A new take on Yehuecauhceratops.

Yehue copy.jpgThe danger of having extremely fragmentary dinosaur remains like the ones found in Mexico is that they are  bound to different interpretations… and if we are not careful we can end up in opposite directions when it is time to reconstruct the animals. Meet my own take to a male and a female Yehuecauhceratops mudei, the  now famous  mid-sized ceratopsian from the Late Cretaceous Coahuila, Mexico.

I have been aided by Angel Ramírez in the reconstruction. As you can see I have also increased and bloated the size of the nostrils according to the latest trends of research… the space is massive so it is justified!

We followed closely the very fragmentary remains of the skull (specially the frill). And this is the final result… It appears to have been recognised by (among others) Peter Dodson as a closer relative to  Nasutoceratops than to Chasmosaurus and the model used for the frill is more like  than the aforementioned or even better: Avaceratops. So those were the main  references to follow.  The main characters are a reduced squamosal with three undulations (maybe bases for hooking keratinous display structures), a rugose lateral bump and expanded parietals.Yehuecauhceratops-2.png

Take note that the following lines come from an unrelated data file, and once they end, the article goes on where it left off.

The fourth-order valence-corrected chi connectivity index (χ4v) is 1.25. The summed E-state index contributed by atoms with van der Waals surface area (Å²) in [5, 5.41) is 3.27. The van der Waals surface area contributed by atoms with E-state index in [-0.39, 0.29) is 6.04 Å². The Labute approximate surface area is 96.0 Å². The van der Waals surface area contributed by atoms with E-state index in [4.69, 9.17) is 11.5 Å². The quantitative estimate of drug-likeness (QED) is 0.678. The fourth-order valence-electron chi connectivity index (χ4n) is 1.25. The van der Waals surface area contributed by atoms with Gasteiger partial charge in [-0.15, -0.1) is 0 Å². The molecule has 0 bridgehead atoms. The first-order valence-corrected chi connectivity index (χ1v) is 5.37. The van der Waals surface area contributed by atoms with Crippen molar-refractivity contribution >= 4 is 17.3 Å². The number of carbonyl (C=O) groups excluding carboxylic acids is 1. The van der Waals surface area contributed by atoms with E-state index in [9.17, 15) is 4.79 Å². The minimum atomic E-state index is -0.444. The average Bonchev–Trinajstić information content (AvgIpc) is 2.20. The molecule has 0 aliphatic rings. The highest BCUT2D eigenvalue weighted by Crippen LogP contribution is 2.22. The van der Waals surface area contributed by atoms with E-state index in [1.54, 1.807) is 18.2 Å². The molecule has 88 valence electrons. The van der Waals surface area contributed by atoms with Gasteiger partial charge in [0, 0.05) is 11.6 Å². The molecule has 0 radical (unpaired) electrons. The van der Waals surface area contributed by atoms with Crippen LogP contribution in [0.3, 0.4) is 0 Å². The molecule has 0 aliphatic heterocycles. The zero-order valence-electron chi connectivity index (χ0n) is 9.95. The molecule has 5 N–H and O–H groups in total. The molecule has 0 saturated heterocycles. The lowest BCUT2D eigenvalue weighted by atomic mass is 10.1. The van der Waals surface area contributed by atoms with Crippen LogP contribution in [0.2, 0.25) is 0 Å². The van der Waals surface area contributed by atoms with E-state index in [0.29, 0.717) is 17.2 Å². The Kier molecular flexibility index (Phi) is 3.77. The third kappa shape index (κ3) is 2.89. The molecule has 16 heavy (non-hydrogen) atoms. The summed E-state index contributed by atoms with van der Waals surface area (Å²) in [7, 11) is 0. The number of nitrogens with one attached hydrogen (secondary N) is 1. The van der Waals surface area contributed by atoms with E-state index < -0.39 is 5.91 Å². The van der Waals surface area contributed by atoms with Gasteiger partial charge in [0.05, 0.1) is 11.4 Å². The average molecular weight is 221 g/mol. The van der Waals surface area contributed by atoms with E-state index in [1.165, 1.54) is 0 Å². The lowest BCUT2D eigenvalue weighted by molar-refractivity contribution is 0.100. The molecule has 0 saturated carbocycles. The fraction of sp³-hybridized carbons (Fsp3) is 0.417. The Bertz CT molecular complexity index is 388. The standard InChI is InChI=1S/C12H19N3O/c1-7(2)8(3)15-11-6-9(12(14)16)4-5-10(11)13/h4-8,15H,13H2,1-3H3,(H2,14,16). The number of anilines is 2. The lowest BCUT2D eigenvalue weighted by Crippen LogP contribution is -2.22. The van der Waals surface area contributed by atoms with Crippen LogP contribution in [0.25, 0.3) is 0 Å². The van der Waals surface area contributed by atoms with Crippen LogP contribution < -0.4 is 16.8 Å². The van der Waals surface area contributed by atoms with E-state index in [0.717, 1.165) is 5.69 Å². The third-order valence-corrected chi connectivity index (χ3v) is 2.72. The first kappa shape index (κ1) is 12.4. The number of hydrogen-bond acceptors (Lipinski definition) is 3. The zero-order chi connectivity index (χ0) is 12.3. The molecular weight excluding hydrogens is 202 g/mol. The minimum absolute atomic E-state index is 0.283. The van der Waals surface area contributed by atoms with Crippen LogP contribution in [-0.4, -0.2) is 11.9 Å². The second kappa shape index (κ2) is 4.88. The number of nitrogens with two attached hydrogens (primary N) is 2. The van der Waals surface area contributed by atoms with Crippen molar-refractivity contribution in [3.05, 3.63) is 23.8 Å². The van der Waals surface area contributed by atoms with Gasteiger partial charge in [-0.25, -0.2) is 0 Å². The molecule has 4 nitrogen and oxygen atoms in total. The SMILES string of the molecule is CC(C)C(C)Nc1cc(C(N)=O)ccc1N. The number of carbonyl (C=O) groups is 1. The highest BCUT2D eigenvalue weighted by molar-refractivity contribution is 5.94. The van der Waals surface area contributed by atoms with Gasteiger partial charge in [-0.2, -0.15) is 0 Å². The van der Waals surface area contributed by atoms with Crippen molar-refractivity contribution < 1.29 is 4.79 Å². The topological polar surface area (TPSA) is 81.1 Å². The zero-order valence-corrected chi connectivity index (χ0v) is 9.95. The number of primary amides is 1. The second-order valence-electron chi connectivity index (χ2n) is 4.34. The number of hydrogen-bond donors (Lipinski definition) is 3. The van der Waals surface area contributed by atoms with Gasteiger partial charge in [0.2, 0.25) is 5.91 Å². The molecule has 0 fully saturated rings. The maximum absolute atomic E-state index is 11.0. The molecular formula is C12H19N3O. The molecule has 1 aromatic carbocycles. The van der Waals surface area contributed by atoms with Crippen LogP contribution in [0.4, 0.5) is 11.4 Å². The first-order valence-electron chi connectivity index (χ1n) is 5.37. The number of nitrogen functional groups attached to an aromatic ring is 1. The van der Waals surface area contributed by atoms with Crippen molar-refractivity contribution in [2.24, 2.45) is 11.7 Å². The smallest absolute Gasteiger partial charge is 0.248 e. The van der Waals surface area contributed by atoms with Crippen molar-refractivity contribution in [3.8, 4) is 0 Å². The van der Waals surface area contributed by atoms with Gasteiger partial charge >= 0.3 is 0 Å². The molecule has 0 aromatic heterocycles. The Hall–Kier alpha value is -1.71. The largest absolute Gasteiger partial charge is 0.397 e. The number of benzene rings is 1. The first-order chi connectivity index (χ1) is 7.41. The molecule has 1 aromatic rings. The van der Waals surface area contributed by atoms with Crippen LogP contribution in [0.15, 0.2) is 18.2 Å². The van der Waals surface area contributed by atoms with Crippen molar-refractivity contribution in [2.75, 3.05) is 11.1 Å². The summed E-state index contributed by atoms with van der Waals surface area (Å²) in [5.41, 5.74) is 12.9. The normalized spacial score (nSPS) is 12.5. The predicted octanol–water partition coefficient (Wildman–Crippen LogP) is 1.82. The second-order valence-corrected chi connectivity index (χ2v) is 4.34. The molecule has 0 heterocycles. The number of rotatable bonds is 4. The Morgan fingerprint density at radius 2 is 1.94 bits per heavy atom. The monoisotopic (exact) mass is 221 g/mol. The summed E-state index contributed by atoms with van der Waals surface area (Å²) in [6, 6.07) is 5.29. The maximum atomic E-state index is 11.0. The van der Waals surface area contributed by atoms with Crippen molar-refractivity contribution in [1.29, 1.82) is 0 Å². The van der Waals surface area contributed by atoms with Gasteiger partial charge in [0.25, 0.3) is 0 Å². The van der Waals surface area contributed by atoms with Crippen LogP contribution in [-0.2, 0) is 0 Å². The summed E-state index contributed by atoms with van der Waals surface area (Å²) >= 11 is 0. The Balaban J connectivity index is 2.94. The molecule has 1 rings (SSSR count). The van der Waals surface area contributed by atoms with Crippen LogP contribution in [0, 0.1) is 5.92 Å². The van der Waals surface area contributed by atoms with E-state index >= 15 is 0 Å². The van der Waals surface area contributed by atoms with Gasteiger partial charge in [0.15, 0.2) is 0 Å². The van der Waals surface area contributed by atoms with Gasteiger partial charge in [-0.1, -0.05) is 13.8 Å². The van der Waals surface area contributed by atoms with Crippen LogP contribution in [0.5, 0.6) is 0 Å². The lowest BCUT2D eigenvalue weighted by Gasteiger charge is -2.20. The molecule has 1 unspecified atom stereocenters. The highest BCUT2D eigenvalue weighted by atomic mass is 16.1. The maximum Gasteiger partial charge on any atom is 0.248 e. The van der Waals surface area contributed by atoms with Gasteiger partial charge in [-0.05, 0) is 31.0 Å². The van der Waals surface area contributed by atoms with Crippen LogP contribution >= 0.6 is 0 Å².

Yehuecauhceratops mudei NEW ver-2 with skeleton.jpg  Here is his own most recent restoration of  the skeleton by Angel Ramírez. I specially thank him for his help and assistance… and allowing me the artistic license of including a flock of ornithomimids in the background (they are not flocking this way this time!)… together with the de-rigueur hadrosaurs .

This restoration may change in the future  once again, but for the time being this was the best we could come with.

UPDATE. An extra note requested by Angel Ramírez: his reconstruction used the silhouette and skeleton drawing of Scott Hartman of Avaceratops and modified it in what concerns the skull,  so that it looks more like a nasutoceratopsine.

The interpretation is based on the description of Rivera-Sylva, Hendrick and Dodson, 2016. A centrosaurine (dinosauria: ceratopsia) from the Aguja Formation (Late Campanian) of Northern Coahuila, Mexico.

About luisvrey

Paleo Illustration
This entry was posted in ceratopsians, hadrosaurs, Mexican Prehistory, ornithomimosaurs, Uncategorized and tagged , , , , , , , , , , . Bookmark the permalink.

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